One of many difficult things parents must do during and after their divorce is deal with their child(ren)'s other parent. While some aspects of "the deal" are spelled out in documents such as temporary or permanent court orders or final marital settlement agreements, most of the "parenting" details are not explicitly written down.
For example, a document provides that the child(ren) are to spend every Tuesday night and alternating weekends with Parent A. In most instances, an agreement will include times for pick up and/or drop off. In some cases, especially if there is a safety issue, the agreement will include a location for the child(ren) to be picked up and/or dropped off. So what's missing?
To begin with, the time(s) that may be appropriate for one child in the family may not be appropriate for another. Or the location for pick up and/or drop off for one child may not be appropriate for another. In some instances, the document may not specify which parent is responsible for driving the children to and/or from particular locations. Also, how are the child(ren)'s clothing and/or school supplies to be transported? On a particular weekend, one child may have a special event (sports, birthday party) or doctor's appointment that occurs during the weekend so parental decisions must be made and schedules may have to be accommodated. What about that birthday party for your child(ren)'s friend? Which parent buys the gift? What if the child(ren) are at Parent A's home but they need something that is located at Parent B's home? What if the child(ren) want to participate in an extracurricular activity that involves weekends? The possibilities are endless. But just as these scenarios may become conflicts, they are also opportunities for development of communication and problem-solving skills.
Parenting styles vary within households - even intact households where divorce is not an issue. Ask yourself the following questions to begin to assess your parenting style:
1. Are you more comfortable with structured communication procedures? Do you prefer to have precise rules about how and when you will communicate with your child(ren)'s other parent? (parallel parenting style) - or - Are you more comfortable with frequent communication? Do you prefer to have informal, regular exchanges of information with your child(ren)'s other parent? (cooperative parenting style)
2. Do you make decisions on your own regarding issues involving your children? (parallel style) -or - Do you participate in joint decision-making after discussion of issues? (cooperative style)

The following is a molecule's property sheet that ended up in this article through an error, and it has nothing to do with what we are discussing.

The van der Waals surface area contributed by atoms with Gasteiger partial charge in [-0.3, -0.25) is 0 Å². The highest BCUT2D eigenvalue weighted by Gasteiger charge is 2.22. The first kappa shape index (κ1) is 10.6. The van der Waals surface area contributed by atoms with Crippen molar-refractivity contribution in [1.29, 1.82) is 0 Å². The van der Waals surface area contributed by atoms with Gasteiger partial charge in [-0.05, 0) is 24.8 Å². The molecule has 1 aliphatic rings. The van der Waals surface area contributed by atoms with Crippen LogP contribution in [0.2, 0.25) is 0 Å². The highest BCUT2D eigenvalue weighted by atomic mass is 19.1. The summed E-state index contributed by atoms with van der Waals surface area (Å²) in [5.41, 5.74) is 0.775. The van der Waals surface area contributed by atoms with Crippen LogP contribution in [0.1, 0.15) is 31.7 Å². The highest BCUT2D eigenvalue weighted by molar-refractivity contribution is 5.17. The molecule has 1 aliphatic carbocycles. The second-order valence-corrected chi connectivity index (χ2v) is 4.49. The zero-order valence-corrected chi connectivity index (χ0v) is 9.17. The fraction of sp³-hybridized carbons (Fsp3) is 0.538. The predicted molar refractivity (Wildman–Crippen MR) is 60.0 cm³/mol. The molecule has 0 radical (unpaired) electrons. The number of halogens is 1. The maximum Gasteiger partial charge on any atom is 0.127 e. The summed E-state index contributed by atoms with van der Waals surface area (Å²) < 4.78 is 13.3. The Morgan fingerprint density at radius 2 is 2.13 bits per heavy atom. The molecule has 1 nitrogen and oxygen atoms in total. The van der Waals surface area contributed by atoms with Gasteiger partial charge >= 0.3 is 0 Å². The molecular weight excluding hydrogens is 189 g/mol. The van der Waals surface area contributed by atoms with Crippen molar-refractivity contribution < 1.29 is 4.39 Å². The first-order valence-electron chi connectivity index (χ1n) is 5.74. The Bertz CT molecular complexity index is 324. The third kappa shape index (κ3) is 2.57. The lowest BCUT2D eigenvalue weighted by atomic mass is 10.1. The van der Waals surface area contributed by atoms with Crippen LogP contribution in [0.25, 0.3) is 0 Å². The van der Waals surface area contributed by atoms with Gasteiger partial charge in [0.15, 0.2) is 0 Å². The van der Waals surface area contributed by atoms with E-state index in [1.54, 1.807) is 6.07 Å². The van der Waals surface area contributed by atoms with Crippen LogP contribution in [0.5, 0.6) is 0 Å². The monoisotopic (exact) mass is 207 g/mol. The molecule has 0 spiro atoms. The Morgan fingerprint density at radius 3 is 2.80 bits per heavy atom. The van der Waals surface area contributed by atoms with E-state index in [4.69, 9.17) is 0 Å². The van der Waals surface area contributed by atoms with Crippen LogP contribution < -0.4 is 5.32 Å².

3. Do you have "house rules" that may be different from the way things are in the home of your child(ren)'s other parent? (parallel) - or - Do you and your child(ren)'s other parent agree about fundamental principles and have shared expectations regarding your child(ren)? (cooperative)
4. Are you able to be in the same place at the same time with your child(ren)'s other parent with some degree of comfort for yourself and your child(ren)? Can both parents attend school events, teacher conferences, etc. together? (cooperative) - or - Would you prefer to meet with teachers separately and take turns attending school and/or extracurricular events? (parallel)
5. Are you most comfortable when you stick to a set schedule, with little to no variation? (parallel) - or - Are you willing to be flexible regarding scheduling in the best interests of your child(ren)? (cooperative)
Although experts may advocate "cooperative" parenting for divorced parents, this may be quite difficult at times. When emotions are running high, even parents with the best intentions may have trouble communicating calmly with their child(ren)'s other parent. Sometimes a parent may deny a request about scheduling simply because they do not understand the child(ren)'s feelings about the schedule change. This makes sense since such requests are generally (and, depending on the child(ren)'s age(s)) made between one parent and the other. Negative personal feelings between the parents easily interfere with the best interests of their child(ren). It helps to have professional assistance to clarify the issues and re-focus on doing the right thing for the children. This isn't therapy - this is parenting coordination - an alternative dispute resolution process.
A Parenting Coordinator ("PC") is an alternative dispute resolution professional. The PC should have professional licensure in law or mental health, training in mediation, have a working knowledge of child and adolescent development and family systems, have specific training in parenting coordination and the ability to work within the framework of the alternative dispute resolution process. Parenting coordination is not therapy, it is not advocacy for one parent against the other, and it is not an evaluation procedure conducted regarding custody.
It is important to remember that divorce is a transformative process involving family members for an extended period of time - actually, forever. Even under the best of circumstances (whatever that means), parenting is challenging. Adding on factors related to divorce makes parenting even more challenging. Although it is useful for parenting plans in divorce agreements to be comprehensive and specific, it is virtually impossible for every detail to be addressed in a document. But that's actually a good thing. Why? Because children benefit as their divorced parents develop the ability to manage the details of parenting without conflict.
Do you really want to go to court and have a judge make decisions about your child(ren)? You know and love your child(ren). So does your child(ren)'s other parent. If the two of you have nothing else in common, you will always have your child(ren) in common. You may need help to develop practical, efficient techniques to communicate and make decisions, manage scheduling, set boundaries and clarify expectations. A Parenting Coordinator may be just the resource you need.